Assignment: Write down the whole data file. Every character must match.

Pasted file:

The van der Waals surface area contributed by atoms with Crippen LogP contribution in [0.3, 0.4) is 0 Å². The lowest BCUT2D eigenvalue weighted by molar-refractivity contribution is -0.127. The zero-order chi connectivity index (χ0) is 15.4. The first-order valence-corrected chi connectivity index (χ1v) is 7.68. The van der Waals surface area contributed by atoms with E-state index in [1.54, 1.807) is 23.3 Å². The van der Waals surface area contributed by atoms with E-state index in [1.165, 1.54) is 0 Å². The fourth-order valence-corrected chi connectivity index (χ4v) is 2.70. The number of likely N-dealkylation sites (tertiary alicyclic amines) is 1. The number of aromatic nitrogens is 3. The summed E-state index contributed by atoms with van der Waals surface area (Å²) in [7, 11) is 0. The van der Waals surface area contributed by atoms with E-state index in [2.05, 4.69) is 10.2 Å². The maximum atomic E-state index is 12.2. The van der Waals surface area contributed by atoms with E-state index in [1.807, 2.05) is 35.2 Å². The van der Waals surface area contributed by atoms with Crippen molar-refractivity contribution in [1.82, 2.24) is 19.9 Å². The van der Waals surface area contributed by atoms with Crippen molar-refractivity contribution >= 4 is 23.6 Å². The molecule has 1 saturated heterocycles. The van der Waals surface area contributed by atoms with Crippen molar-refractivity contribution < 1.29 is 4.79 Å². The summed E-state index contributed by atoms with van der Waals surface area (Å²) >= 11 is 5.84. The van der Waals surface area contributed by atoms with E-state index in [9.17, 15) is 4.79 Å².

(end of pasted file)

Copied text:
The van der Waals surface area contributed by atoms with Crippen LogP contribution in [0.3, 0.4) is 0 Å². The lowest BCUT2D eigenvalue weighted by molar-refractivity contribution is -0.127. The zero-order chi connectivity index (χ0) is 15.4. The first-order valence-corrected chi connectivity index (χ1v) is 7.68. The van der Waals surface area contributed by atoms with E-state index in [1.54, 1.807) is 23.3 Å². The van der Waals surface area contributed by atoms with E-state index in [1.165, 1.54) is 0 Å². The fourth-order valence-corrected chi connectivity index (χ4v) is 2.70. The number of likely N-dealkylation sites (tertiary alicyclic amines) is 1. The number of aromatic nitrogens is 3. The summed E-state index contributed by atoms with van der Waals surface area (Å²) in [7, 11) is 0. The van der Waals surface area contributed by atoms with E-state index in [2.05, 4.69) is 10.2 Å². The maximum atomic E-state index is 12.2. The van der Waals surface area contributed by atoms with E-state index in [1.807, 2.05) is 35.2 Å². The van der Waals surface area contributed by atoms with Crippen molar-refractivity contribution in [1.82, 2.24) is 19.9 Å². The van der Waals surface area contributed by atoms with Crippen molar-refractivity contribution >= 4 is 23.6 Å². The molecule has 1 saturated heterocycles. The van der Waals surface area contributed by atoms with Crippen molar-refractivity contribution < 1.29 is 4.79 Å². The summed E-state index contributed by atoms with van der Waals surface area (Å²) >= 11 is 5.84. The van der Waals surface area contributed by atoms with E-state index in [9.17, 15) is 4.79 Å².